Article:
I tried once more to shove my way through the gathering circle and was knocked on my ass for my troubles.
                  "Better watch it, dude," called a voice from above me. I picked myself up from the floor to see R.C.'s grinning face.
                  "Tell your friend to leave my friend alone," I said.
                  "What makes you think J.T.'s my friend?"
                  "Come on, Randy, I saw you and him talking…."
                  Before I could debate the finer points of their contentious relationship, the "ugly" that I was fearing came in a hurry. Cori and J.T. were screaming at each other now, opening the wounds long sealed and reliving quarrels long forgotten.
                  "I didn't dump you because you went punk," J.T. said. "I dumped you because you were a loser. Always have been and still are!"
                  "And you've got amnesia," Cori rebutted. "You didn't dump me. Period!"
                  "Get the fuck out of here. Like you were gonna break up with me?"
                  "Urg, you're so fucking full of yourself."
                  "You pissed it all away, Cori. You did. Not me. And for what? To hang out with Seth and Rob Narone? To drink too much and piss yourself? To fucking embarrass your family? For what? You tell me? For what?"
                  This was bad. This was really bad. I could see Cori's lip curling and her fists clenching. I could see all the improvement she spoke of this morning slipping right out the window. I could see her going ballistic and tearing J.T.'s fucking heart out and going back to square one. It was chaos in the making, sheer ugly chaos. We punks might believe in chaos, but we fear it too.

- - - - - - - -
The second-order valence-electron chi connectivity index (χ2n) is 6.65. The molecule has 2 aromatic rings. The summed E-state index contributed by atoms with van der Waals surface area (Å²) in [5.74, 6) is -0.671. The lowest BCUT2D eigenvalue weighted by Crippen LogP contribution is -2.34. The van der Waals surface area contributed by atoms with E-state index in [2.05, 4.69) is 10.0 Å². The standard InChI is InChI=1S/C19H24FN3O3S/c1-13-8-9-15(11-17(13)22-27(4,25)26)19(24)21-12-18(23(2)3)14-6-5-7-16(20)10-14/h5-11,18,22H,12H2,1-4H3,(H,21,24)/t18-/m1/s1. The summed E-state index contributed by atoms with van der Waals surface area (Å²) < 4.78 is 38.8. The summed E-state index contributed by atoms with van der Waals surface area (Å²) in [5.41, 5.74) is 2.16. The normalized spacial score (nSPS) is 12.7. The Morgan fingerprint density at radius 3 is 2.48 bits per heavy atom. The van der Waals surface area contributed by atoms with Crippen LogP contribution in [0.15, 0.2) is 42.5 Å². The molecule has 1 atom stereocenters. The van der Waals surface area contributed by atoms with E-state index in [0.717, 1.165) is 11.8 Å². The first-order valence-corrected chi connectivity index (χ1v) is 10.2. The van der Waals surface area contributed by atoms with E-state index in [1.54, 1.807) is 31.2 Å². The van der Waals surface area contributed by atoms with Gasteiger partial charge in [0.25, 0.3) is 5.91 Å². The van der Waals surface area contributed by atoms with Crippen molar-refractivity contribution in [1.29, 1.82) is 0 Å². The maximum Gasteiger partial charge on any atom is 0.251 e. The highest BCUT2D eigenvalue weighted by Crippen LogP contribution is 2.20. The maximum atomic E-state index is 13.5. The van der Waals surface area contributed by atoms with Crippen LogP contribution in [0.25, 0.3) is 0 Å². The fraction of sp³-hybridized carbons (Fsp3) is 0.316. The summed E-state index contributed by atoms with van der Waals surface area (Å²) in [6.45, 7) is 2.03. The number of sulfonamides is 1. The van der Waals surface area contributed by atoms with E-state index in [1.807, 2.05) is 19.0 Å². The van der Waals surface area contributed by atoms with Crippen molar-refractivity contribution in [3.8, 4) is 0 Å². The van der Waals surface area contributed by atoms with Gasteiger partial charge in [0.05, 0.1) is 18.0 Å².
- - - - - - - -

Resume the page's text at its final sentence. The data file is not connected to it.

"Wait up…" another voice called. While my brain processed the identity of the speaker, the crowd in front of me seemed to ripple like a pebble-struck pond. The next thing I know, Finch was diving through the crowd like a human torpedo. Cori let out a surprised shriek and stepped out of the way. J.T. had just enough time to turn his head before Finch landed on him, plowing him forcibly into the lockers.
                  "I fucking told him to wait up," Robbo said. He was out of breath, presumably from rushing to the scene and trying to prevent Finch from doing what he just did.
                  "I'm glad he didn't hear you," I told him.
                  J.T. let out an agonized yell and gripped his shoulder in pain.
                  "This has gone on long enough," a suddenly-serious R.C. informed me as he tried to muscle by.
                  "Better watch it, dude," I retorted, blocking his path.
                  Finch pulled himself off of J.T. and looked at Cori, a cockeyed grin about his face. For once, she returned the smile.